The Ombudsmen of Bosnia and Herzegovina Nives Jukić, Ljubinko Mitrović and Jasminka Džumhur sent honest greetings to all Roma citizens of Bosnia and Herzegovina, on the occasion of The International Romani Day – April 8. Along with their best wishes, they also expressed the hope that, in the future, they will continue the joint struggle for a better position of the Roma population in Bosnia and Herzegovina.
The International Roma (or Romani) Day is celebrated on April 8 in honour of the first World Congress of the Roma, held in London, on April 8-12, 1971, one of the most important events in their.
Although some progress has been made in the past few years to improve the conditions the Roma population lives in, their BiH community still faces many obstacles to accessing their rights or reaching sustainable solutions to burning issues, as a result of their long-standing marginalisation and exclusion from social life.
“The Ombudsmen conclude that it is necessary to continue, actively and systematically to work in order to improve the position of Roma in the areas of employment, housing, health care, education and all forms of involvement in social, cultural and political life”, their BiH office announced.
According to the BiH officials, first and foremost, the competent institutions must ensure that every person of the Roma national minority has identification documents, a prerequisite for exercising all other rights. The authorities at all levels, according to the Ombudsman’s assessment, should promote cooperation between municipal institutions, centres for social work, Roma associations and schools, in order to spread information on the importance of education. In terms of employment, it is necessary that state, entity and cantonal bodies related to the field, conduct a comprehensive analysis of the existing employment programmes and create new ones for the employment of Roma people.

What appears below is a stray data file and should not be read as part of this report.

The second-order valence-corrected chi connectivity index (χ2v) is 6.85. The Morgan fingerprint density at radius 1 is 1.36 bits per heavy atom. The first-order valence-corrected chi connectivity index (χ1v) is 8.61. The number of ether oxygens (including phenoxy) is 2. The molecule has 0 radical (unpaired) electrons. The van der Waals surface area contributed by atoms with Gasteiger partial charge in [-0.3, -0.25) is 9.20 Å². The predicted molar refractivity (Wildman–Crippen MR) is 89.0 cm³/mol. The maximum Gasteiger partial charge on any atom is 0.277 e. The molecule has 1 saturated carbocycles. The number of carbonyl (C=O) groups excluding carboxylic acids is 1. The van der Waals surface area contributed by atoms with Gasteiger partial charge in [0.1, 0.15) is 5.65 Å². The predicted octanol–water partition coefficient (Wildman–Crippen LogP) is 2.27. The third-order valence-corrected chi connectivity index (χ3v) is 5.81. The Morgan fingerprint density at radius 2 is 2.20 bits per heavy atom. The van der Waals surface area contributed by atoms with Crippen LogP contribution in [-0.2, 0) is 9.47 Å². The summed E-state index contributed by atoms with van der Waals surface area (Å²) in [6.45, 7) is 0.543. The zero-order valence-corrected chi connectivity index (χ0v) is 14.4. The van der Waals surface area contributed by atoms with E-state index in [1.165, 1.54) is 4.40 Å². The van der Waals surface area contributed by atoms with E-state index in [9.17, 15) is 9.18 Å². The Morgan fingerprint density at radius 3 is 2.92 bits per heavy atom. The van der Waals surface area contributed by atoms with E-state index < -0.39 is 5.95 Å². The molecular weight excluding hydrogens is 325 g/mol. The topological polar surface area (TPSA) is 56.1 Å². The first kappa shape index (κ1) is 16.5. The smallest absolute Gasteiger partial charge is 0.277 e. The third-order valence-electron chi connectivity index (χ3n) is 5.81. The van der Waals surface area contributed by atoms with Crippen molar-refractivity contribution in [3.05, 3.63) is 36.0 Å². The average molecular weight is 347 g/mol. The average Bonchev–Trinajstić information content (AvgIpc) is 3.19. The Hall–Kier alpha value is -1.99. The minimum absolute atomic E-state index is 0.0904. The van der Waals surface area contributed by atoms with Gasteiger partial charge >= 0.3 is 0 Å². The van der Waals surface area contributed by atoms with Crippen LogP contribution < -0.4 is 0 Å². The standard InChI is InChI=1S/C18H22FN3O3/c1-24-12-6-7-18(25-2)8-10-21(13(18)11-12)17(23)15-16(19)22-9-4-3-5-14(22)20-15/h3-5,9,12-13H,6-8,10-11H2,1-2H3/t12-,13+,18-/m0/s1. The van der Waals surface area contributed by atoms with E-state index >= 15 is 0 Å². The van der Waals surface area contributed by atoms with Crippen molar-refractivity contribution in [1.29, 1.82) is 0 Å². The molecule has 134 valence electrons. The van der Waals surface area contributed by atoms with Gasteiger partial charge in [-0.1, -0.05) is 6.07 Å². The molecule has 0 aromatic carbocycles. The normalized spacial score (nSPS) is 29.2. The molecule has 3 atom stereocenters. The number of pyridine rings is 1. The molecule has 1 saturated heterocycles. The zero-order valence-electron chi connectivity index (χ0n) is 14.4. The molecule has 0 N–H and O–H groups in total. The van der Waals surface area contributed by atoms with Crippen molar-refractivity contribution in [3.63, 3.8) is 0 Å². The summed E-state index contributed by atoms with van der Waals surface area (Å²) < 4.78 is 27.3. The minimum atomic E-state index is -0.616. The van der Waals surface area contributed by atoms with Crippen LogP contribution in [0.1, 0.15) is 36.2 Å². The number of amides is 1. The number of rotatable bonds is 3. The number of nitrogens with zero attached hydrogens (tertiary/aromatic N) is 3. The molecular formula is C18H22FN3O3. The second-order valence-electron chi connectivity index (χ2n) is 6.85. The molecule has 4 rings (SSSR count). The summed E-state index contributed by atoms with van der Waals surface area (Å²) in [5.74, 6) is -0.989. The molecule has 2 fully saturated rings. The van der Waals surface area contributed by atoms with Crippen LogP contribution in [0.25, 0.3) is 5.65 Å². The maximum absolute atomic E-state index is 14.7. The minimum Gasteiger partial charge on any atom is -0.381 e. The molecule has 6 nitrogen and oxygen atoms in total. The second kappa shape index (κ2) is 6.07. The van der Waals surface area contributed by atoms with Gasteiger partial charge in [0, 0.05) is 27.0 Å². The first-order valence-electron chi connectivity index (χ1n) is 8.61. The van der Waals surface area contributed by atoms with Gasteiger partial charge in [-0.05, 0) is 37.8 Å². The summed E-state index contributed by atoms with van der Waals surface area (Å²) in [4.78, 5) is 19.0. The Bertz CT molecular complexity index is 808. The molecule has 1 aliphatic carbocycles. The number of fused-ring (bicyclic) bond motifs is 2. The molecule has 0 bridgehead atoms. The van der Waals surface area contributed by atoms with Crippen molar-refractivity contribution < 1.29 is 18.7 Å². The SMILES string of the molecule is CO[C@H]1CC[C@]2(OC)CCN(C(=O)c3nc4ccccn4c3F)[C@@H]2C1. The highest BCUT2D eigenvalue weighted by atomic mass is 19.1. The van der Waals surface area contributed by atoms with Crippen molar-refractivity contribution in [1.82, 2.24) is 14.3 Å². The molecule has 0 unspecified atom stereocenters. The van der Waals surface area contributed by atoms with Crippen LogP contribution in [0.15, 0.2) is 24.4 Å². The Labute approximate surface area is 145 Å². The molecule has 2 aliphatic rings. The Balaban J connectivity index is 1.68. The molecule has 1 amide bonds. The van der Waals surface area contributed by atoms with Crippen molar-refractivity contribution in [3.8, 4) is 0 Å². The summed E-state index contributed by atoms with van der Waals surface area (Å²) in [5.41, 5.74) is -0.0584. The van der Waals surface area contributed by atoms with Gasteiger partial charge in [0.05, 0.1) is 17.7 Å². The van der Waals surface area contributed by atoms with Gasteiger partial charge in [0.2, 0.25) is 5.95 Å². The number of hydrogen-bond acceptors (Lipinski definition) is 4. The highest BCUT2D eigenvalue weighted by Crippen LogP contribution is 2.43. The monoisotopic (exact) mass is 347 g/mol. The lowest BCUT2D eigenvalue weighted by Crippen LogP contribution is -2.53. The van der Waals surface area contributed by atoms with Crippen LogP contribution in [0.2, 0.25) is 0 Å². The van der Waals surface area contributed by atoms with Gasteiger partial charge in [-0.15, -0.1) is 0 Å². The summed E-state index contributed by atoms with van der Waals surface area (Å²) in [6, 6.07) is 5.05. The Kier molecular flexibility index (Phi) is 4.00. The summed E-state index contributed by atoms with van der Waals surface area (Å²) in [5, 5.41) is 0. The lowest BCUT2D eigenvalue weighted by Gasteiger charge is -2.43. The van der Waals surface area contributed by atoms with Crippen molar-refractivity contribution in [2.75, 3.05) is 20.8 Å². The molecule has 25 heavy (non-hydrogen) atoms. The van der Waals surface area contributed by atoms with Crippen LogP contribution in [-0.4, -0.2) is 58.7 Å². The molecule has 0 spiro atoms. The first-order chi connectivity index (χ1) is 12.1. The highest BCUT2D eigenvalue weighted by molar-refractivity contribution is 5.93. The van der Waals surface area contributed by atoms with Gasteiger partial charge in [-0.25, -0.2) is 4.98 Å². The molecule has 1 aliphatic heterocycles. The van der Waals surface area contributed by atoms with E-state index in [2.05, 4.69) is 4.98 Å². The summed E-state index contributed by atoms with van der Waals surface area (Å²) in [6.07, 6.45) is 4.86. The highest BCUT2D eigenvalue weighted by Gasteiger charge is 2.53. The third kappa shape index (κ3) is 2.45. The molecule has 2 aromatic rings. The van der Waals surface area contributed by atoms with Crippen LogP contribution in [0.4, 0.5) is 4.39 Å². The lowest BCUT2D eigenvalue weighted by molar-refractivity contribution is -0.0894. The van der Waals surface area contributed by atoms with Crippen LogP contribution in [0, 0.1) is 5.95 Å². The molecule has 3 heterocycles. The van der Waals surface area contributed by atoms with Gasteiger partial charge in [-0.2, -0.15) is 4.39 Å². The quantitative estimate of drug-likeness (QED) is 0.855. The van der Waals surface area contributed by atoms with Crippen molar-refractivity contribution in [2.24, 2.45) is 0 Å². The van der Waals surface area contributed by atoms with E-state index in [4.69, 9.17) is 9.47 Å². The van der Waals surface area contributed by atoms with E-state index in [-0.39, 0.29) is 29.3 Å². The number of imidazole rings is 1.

Self-organisation of the Roma is of great importance, too, as well as their work in local communities and the presentation of call-up practices. Through various forms of association, they are able to influence and alter their bad public image.
According to the European Union, the Roma are Europe’s largest minority community – with 6 millions living in the bloc and 4 millions in the Western Balkans (Montenegro, Serbia, the former Yugoslav Republic of Macedonia, Albania, Bosnia and Herzegovina, Kosovo) and Turkey. This community has long faced inequalities, social exclusion, discrimination and marginalisation. Also, 80% of the Roma are at risk of poverty, compared to the overall average risk level of 17% across the EU.
In addition to poverty, in which a large number of Roma live in BiH, the lack of personal documents has led to the exclusion of many Roma from basic political and social rights-activities, such as the right to vote, social protection, education and access to health care. On top of that, this has caused further obstacles in the exercise of property rights. The inability to obtain documents is associated with poverty and leads to further exclusion from public life. This de facto statelessness is often passed on to the next generation. Children are deprived of the possibility of schooling, adults cannot work legally, and health care and social services remain inaccessible…. / IBNA